Western Sahara is a disputed and partially Moroccan-occupied territory in the Maghreb region of North Africa, bordered by Morocco to the north, Algeria to the northeast, Mauritania to the east and south, and the Atlantic Ocean to the west. Its surface area amounts to 266,000 square kilometres (103,000 sq mi). It is one of the most sparsely populated territories in the world, mainly consisting of desert flatlands. The population is estimated at just over 500,000, of which nearly 40% live in Laayoune, the largest city in Western Sahara.
Occupied by Spain until the late 20th century, Western Sahara has been on the United Nations list of non-self-governing territories since 1963 after a Moroccan demand. It is the most populous territory on that list, and by far the largest in area. In 1965, the UN General Assembly adopted its first resolution on Western Sahara, asking Spain to decolonise the territory. One year later, a new resolution was passed by the General Assembly requesting that a referendum be held by Spain on self-determination.


It is a disputed region with a complex, war-torn history, and like many other disputed regions in the world, it has a highly militarized zone at the center of which runs a 2,700 km-long sand wall called the Moroccan Western Sahara Wall, or the Moroccan Wall, in short.


Unlike other notorious barriers in the world, the Moroccan Wall is rarely in the news and is little discussed outside of Africa. The existence of this wall has been buried in the desert, along with the 40-year-old plight of the Sahrawi people the Moroccan Wall has kept divided.


In 1979 Morocco began building a huge 2,700-km-long sand-berm dividing the territory longitudinally into two regions. The western side is occupied by Morocco, while the eastern side, the so-called “free zone,” is controlled by the Sahrawi rebels of the Polisario organization. It is estimated that between 30,000 to 40,000 inhabitants live in this landlocked swath of desert next to Algeria and Mauritania, mostly in refugee camps or as nomads.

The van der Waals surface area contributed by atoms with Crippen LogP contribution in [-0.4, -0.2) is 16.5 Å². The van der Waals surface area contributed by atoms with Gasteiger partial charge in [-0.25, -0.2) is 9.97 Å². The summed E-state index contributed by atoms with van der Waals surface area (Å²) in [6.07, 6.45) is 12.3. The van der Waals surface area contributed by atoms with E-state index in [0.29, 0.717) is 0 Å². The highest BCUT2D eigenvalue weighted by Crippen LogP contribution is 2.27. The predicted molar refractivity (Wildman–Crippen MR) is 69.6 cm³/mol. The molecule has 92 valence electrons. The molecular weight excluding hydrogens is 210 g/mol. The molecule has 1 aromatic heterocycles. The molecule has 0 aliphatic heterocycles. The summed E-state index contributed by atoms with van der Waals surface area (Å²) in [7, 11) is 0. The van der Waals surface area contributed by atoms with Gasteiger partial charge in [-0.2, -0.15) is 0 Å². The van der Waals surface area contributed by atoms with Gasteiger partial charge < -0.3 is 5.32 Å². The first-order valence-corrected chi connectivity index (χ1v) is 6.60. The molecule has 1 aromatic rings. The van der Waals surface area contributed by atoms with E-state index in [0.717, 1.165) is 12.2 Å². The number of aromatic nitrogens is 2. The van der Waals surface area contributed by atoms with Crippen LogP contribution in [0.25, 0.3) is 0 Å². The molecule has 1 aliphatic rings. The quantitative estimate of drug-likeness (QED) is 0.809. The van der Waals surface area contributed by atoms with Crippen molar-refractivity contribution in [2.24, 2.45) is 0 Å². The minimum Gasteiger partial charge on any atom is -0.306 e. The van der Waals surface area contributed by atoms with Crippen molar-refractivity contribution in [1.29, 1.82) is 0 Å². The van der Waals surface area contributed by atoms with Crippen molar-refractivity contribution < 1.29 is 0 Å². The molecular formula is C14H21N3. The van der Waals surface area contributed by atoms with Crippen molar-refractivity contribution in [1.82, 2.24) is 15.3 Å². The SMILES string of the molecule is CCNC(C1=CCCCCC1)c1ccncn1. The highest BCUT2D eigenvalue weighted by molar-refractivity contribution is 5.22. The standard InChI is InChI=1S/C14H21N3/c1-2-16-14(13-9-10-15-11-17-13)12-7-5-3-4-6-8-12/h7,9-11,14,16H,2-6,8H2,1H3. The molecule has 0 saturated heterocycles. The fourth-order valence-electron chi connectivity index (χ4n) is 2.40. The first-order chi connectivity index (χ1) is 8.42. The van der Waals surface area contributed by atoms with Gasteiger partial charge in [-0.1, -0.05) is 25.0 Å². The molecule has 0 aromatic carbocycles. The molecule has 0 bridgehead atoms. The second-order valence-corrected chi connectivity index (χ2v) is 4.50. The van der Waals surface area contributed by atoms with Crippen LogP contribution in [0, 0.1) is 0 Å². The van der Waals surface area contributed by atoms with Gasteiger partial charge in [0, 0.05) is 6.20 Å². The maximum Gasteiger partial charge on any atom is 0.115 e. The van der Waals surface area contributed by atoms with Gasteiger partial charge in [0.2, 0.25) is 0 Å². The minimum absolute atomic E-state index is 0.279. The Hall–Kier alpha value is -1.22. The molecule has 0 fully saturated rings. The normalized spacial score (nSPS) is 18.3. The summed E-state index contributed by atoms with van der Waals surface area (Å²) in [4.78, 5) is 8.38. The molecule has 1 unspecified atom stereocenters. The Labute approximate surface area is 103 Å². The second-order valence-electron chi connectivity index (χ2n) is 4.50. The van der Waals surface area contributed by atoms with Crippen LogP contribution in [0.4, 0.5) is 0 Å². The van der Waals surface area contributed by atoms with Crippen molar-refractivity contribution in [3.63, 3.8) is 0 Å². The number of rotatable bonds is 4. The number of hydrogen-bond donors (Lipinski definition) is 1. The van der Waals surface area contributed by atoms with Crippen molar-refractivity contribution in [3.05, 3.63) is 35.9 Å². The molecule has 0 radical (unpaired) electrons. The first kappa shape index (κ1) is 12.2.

Hostilities between Morocco and the Polisario Front officially ended in 1991 following a cease-fire, but the Wall continues to be manned by thousands of Moroccan troops all round the clock, while radar masts and other electronic surveillance equipment scan the region for possible intruders. All along the length of the wall runs a belt of mines that has been called the longest continuous minefield in the world. There are more than 7 million landmines throughout the Sahrawi Territory in addition to large quantities of explosive remnants of war and cluster munitions. Serious injuries, loss of limbs and deaths from accidental detonation of these landmines is frequent among civilians.


Moroccan military base along the wall


Left Moroccan side, right Polisario rebel side

Man Caves dedicated to NHL teams

The hardcore fan has to express his devotion to his team somehow. A man cave is one way of going about that in the extreme. But lord, these guys must hurt bad when their team loses. And hysterically rejoice when they win!


This one almost looks like a bar.




This guy is more into the beer than the team.




But the best one is in good old Winnipeg. A Winnipeg Jets man cave!